a consortium controlled by the American transnational
corporation, Bechtel. The government of Bolivia has
been forced to pay heavy compensation to Bechtel.
Now there is another such war under way, in the shanty
town of El Alto close to the capital La Paz. From late
last year, similar protests against the privatization
of the public water and sewerage system paralysed the
city and led to the termination of the contract held
by the private consortium Aguas del Illimani on January
13, 2005. This was a particular blow to international
donors, who had actively pushed this contract as being
''pro'poor''. However, the issues is still not finally
resolved and the conflict has even intensified.
This is because there is still tremendous pressure upon
the Bolivian government from the World Bank, which became
an associate of Aguas del Illimani through its private
sector lending arm, the International Finance Corporation,
which owns 8 per cent of shares. If the contract is
cancelled, the Bolivian government will have to pay
a large compensation, and now the World Bank has direct
interest in guaranteeing the investment and will be
the judge of the likely forthcoming lawsuit through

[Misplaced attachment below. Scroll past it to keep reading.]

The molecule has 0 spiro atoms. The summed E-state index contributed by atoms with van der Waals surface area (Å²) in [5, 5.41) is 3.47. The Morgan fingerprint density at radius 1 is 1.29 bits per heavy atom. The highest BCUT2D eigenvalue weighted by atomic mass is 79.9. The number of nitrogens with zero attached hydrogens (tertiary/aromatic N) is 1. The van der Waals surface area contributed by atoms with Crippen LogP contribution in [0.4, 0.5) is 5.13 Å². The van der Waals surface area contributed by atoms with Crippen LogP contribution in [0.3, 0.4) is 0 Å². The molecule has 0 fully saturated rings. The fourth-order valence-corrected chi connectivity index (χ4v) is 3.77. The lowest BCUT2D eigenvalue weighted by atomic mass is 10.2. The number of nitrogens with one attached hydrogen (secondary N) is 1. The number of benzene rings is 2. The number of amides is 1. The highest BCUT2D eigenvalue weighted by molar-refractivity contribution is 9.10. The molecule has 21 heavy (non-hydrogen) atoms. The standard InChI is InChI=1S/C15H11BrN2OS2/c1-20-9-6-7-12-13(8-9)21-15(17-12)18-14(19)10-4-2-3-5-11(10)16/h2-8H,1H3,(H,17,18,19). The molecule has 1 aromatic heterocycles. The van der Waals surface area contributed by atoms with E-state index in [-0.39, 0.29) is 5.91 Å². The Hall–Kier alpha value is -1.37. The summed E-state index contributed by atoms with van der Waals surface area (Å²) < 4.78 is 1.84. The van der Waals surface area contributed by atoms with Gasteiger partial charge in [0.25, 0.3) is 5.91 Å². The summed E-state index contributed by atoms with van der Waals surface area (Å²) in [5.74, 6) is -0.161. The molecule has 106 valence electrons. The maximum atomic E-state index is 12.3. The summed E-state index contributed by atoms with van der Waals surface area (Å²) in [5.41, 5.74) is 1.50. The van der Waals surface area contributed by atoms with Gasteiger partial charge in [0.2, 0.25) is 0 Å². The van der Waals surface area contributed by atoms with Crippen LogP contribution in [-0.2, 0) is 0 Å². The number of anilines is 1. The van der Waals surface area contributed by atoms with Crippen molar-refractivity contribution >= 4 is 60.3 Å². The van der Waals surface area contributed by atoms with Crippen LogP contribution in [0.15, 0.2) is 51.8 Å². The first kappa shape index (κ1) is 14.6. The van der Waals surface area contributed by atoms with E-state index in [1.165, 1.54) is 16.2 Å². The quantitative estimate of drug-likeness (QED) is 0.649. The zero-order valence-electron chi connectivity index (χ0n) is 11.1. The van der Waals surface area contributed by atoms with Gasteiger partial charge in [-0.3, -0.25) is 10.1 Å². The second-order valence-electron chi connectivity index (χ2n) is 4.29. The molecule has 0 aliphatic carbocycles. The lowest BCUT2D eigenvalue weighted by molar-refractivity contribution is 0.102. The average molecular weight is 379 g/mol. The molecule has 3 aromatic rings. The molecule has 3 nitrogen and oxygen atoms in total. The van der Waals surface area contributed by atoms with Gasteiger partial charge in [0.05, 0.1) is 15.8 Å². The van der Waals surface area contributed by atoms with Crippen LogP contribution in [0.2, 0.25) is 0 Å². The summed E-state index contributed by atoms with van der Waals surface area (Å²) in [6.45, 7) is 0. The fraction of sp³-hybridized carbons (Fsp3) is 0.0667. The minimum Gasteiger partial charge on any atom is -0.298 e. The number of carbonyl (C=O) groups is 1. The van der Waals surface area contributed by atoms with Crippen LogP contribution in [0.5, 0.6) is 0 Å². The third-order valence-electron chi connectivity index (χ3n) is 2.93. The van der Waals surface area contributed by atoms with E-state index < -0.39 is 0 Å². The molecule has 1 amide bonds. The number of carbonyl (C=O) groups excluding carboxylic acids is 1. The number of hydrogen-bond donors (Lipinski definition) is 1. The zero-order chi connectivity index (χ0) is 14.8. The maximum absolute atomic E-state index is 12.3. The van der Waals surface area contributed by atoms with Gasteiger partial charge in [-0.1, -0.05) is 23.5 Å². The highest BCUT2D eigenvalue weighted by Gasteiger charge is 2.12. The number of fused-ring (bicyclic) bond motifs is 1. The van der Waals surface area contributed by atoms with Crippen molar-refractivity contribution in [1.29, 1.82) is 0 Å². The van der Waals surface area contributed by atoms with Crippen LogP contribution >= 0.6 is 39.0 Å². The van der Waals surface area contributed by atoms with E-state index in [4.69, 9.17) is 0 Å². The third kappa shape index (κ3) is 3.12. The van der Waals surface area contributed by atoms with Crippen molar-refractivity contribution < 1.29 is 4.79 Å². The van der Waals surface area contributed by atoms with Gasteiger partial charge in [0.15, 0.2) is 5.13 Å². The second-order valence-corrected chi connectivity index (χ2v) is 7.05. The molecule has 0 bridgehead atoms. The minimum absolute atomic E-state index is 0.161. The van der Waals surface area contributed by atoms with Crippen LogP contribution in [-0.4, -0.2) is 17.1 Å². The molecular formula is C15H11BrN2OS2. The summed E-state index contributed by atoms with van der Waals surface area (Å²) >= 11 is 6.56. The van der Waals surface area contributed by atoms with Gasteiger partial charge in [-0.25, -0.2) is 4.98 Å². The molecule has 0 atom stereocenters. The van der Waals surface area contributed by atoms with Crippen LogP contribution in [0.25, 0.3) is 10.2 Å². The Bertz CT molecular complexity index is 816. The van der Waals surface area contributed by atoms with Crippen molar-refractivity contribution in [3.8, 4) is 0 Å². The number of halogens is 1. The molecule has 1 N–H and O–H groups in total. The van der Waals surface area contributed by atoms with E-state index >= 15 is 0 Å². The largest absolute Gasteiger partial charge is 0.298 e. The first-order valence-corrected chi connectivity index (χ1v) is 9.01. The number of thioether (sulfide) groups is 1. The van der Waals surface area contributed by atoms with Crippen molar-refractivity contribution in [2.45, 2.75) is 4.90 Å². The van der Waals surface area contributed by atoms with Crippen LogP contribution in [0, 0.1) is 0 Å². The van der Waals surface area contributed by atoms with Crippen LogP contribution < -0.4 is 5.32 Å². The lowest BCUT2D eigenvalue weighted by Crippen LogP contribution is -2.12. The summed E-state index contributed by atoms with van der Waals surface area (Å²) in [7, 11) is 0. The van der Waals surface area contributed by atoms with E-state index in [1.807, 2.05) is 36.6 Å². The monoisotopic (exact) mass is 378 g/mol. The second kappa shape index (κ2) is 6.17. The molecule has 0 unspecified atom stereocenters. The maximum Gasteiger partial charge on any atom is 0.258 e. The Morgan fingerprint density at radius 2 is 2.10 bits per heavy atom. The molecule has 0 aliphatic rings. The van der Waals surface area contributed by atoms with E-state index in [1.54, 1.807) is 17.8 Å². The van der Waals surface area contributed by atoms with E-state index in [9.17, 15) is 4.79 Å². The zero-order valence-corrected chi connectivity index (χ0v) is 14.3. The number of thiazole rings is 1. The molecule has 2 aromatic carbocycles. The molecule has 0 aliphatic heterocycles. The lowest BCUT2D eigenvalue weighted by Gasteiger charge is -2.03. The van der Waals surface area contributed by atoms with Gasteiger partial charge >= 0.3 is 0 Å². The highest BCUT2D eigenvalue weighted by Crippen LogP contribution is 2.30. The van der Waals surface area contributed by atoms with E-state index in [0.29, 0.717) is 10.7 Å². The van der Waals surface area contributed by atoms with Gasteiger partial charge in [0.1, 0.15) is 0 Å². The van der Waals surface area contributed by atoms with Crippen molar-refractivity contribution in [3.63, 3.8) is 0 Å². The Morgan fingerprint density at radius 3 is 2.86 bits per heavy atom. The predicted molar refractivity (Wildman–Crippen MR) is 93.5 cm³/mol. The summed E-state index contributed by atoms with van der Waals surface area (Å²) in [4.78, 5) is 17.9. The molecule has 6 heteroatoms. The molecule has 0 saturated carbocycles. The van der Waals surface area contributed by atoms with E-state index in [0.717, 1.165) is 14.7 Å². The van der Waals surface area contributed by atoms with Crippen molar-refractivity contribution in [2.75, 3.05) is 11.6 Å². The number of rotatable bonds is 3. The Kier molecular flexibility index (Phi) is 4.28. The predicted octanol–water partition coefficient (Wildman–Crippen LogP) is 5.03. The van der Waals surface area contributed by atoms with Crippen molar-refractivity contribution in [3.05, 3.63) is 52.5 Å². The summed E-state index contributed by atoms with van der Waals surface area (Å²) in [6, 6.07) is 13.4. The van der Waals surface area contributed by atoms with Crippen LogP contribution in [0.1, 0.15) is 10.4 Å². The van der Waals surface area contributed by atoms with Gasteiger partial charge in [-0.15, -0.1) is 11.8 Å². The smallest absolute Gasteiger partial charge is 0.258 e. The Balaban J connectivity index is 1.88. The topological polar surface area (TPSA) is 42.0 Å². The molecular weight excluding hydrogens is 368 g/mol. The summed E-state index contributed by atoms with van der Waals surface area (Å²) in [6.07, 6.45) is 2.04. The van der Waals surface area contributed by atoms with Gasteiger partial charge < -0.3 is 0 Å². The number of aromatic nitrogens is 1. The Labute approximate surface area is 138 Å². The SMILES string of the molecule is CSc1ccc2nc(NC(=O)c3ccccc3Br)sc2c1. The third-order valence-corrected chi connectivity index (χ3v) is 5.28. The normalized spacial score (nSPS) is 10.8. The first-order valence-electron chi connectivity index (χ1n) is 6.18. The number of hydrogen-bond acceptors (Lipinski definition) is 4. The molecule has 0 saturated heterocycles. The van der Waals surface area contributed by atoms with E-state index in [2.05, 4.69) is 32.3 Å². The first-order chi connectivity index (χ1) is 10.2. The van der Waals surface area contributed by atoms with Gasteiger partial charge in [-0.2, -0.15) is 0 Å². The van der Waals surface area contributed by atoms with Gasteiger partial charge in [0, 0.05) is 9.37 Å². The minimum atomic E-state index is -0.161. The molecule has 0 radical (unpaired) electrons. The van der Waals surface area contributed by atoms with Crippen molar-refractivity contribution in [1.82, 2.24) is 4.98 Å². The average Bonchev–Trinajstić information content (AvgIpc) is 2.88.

its agency the International Centre for the Settlement
of Investment Disputes.
One of the major demands of the current struggle is
nationalization of the oil and gas extraction industry,
since the practice of the past and currently is to export
the country’s gas to the benefit of a small local elite
and the large MNCs. This was a promise made in the ''October
Agenda'' of former President Carlos Mesa, who took power
in 2003 after the hated and murderous regime of Gonzalo
Sánchez de Lozada was displaced by public uprising.
That Agenda also promised a new Constituent Assembly
providing for more regional autonomy and representation
to indigenous peoples. This immediately came up against
a strong rightwing reaction, especially from the region
of Santa Cruz which enjoys a massive concentration of
land and valuable natural resources in the hands of
a few. Now Mesa has himself been evicted by mass protests,
because of failure to keep to these promises.
The new Acting President Enrico Rodriguez is the former
head of the Supreme Court, who has so far been unable
to stop the chaos. He has promised fresh elections within
six months, and these are definitely likely to provide
more power to the Left, which now has several leaders
of rapidly growing public stature.
President Hugo Chavez of Venezuela has described the
current crisis in Bolivia as one more sign that the
"poisoned medicine" of free 'market democracy
imposed by the US is being rejected by Latin America.
But of course US imperialism, however, distracted it
may be by its travails in Iraq and Afghanistan, is unlikely
to let so much popular upsurge in its backyard go completely
unchallenged. What happens next in that region is of
great concern to everyone in the developing world, not
only for the ability to confront imperialism, but also
in terms of building feasible social and economic alternatives.